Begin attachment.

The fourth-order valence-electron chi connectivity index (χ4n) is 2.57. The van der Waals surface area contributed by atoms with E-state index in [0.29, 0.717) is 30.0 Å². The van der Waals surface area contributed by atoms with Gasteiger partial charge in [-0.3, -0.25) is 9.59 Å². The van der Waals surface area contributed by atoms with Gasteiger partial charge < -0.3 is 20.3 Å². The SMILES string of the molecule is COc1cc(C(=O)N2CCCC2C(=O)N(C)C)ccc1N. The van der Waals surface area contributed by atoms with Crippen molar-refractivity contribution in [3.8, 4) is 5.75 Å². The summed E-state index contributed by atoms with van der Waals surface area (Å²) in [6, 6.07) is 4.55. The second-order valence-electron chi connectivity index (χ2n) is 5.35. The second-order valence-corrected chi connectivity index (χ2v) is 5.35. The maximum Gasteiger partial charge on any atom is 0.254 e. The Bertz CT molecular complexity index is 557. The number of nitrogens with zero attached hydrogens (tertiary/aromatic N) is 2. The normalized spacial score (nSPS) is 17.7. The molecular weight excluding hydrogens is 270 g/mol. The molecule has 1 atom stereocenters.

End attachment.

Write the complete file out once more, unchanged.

The fourth-order valence-electron chi connectivity index (χ4n) is 2.57. The van der Waals surface area contributed by atoms with E-state index in [0.29, 0.717) is 30.0 Å². The van der Waals surface area contributed by atoms with Gasteiger partial charge in [-0.3, -0.25) is 9.59 Å². The van der Waals surface area contributed by atoms with Gasteiger partial charge < -0.3 is 20.3 Å². The SMILES string of the molecule is COc1cc(C(=O)N2CCCC2C(=O)N(C)C)ccc1N. The van der Waals surface area contributed by atoms with Crippen molar-refractivity contribution in [3.8, 4) is 5.75 Å². The summed E-state index contributed by atoms with van der Waals surface area (Å²) in [6, 6.07) is 4.55. The second-order valence-electron chi connectivity index (χ2n) is 5.35. The second-order valence-corrected chi connectivity index (χ2v) is 5.35. The maximum Gasteiger partial charge on any atom is 0.254 e. The Bertz CT molecular complexity index is 557. The number of nitrogens with zero attached hydrogens (tertiary/aromatic N) is 2. The normalized spacial score (nSPS) is 17.7. The molecular weight excluding hydrogens is 270 g/mol. The molecule has 1 atom stereocenters.